The Science of Rapunzel’s Hair: STEM in the library

Some of us hate it, some of us love it, (almost) all of us are trying to incorporate it one way or another – STEM! (Or STEAM, for those of us keeping track of these things).

I personally fall somewhere in the middle – I think STEM education is very important and appreciate most of us making an effort to ensure that our library programs are diverse and meet multiple goals where we can, but I don’t think it needs to be a part of everything we do. I am fortunate to work for a library where we have some autonomy to explore a wide variety of programming. Still I recognize that while I do think I have done a fair amount of STEM programs – a 3D printing workshop, a Living on Mars engineering design activity, a two-part series on the importance of your brain, to name a few – I could always do more and learn more about how a non-scientific person such as myself can incorporate these important concepts and skills in the children’s department. That’s how I found myself at the Maryland Library Association – Children’s Services Division Southern Conference yesterday (pi day!) to learn about creative STEM programming.

I’m not sure exactly what I was expecting but oh my goodness I learned so much. Two specific program ideas were presented.

The first program idea I learned about was called “Fairy Tale Engineering” and is the brain child of a librarian with Howard County Libraries, the system that was awarded Library Journal’s 2013 Library of the Year. The concept of fairy tale engineering is both as exceedingly simple as it is clever. Essentially, you work together with the children to discover an engineering problem within a familiar fairy tale – helping the three little pigs build houses you can’t blow down, helping Rapunzel build a strong enough ladder so that her suitors can climb the tower – the possibilities are endless. Then, you work with the children through the engineering process, building and testing a real life prototype. I was impressed by the easy adaptability of this program as well as the creativity. Definitely one I will have to try.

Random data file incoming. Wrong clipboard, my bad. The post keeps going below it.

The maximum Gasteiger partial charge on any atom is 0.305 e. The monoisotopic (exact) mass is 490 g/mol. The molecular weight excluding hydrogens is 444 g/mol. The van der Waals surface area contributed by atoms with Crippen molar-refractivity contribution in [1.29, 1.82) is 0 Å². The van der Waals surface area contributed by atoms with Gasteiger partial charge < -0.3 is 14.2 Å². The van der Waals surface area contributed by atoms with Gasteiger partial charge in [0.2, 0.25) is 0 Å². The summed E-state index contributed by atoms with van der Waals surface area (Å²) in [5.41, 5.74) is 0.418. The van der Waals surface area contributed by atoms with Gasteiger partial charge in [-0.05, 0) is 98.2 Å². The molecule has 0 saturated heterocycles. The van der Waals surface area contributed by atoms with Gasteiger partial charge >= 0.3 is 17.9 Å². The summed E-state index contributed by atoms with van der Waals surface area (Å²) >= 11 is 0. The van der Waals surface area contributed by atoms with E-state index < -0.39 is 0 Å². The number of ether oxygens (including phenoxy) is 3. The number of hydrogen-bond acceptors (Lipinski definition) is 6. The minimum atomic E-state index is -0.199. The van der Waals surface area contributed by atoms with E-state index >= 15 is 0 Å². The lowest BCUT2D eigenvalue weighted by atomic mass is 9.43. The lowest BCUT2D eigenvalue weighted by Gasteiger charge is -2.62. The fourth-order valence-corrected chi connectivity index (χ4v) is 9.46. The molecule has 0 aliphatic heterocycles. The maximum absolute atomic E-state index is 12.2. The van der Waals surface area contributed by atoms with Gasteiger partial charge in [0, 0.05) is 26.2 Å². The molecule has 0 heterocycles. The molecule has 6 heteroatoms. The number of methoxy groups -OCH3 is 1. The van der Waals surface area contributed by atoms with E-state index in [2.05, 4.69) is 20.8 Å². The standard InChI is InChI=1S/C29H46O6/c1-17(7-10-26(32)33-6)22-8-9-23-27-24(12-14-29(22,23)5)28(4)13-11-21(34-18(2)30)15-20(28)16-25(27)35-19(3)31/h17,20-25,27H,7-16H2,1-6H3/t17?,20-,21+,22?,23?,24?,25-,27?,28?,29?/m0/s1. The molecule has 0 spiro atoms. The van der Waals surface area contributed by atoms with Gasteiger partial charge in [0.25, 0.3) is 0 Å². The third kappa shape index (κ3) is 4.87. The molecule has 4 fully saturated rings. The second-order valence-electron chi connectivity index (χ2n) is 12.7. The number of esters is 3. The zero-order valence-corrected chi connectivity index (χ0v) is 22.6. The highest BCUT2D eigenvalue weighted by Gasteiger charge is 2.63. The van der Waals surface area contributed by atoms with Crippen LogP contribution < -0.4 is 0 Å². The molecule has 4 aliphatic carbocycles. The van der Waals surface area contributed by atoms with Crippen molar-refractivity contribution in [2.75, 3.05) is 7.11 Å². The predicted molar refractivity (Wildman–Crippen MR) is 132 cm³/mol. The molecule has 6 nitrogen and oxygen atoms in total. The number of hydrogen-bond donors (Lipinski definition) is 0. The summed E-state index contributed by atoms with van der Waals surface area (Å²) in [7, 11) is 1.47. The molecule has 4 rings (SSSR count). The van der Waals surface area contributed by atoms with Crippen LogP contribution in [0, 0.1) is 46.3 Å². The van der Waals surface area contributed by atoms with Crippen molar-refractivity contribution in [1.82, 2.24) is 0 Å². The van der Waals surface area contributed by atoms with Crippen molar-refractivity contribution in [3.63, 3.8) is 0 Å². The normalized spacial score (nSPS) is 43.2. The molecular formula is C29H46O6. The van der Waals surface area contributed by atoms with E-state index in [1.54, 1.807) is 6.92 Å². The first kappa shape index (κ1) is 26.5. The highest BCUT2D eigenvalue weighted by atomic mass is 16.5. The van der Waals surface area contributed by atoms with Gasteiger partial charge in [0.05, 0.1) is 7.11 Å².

The second presentation, as previewed in the photos above, was about the extensively researched and coordinated STEM Stations project designed by a librarian with Montgomery County Public Library. Essentially, a very dedicated MCPL librarian created 22 different semi-permanent science stations set up at the ends of shelves or on tables throughout the library. Each station had a small poster with an explanation of the scientific concept in theory and practice, coupled with a quick exploration activity the children could try. Essentially, it’s turning your library space into a science playground. I was very excited about this one as well, and since the librarian was kind enough to share her resources with us, I will have to think about incorporating this idea into our own space.

This was my first introduction to a Maryland Library Association training and it was one I was extremely excited to be part of. I definitely look forward to future participation in their events!

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